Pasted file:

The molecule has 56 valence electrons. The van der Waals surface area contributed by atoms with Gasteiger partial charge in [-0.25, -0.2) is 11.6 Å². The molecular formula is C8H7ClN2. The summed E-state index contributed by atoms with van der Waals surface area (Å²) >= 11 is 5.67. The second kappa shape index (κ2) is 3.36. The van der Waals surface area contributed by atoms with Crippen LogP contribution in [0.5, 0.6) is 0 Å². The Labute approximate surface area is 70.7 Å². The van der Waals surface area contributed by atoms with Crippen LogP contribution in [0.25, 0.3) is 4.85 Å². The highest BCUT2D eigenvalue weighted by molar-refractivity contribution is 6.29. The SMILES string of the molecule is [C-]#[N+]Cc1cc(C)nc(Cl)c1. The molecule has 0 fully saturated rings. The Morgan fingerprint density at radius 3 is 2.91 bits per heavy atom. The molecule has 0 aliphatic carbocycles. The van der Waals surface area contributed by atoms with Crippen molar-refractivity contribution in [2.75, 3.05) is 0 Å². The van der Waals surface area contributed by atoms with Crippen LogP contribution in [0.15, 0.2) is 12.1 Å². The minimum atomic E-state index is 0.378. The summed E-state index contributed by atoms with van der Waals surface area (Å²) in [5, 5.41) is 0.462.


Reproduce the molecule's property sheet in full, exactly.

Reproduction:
The molecule has 56 valence electrons. The van der Waals surface area contributed by atoms with Gasteiger partial charge in [-0.25, -0.2) is 11.6 Å². The molecular formula is C8H7ClN2. The summed E-state index contributed by atoms with van der Waals surface area (Å²) >= 11 is 5.67. The second kappa shape index (κ2) is 3.36. The van der Waals surface area contributed by atoms with Crippen LogP contribution in [0.5, 0.6) is 0 Å². The Labute approximate surface area is 70.7 Å². The van der Waals surface area contributed by atoms with Crippen LogP contribution in [0.25, 0.3) is 4.85 Å². The highest BCUT2D eigenvalue weighted by molar-refractivity contribution is 6.29. The SMILES string of the molecule is [C-]#[N+]Cc1cc(C)nc(Cl)c1. The molecule has 0 fully saturated rings. The Morgan fingerprint density at radius 3 is 2.91 bits per heavy atom. The molecule has 0 aliphatic carbocycles. The van der Waals surface area contributed by atoms with Crippen molar-refractivity contribution in [2.75, 3.05) is 0 Å². The van der Waals surface area contributed by atoms with Crippen LogP contribution in [0.15, 0.2) is 12.1 Å². The minimum atomic E-state index is 0.378. The summed E-state index contributed by atoms with van der Waals surface area (Å²) in [5, 5.41) is 0.462.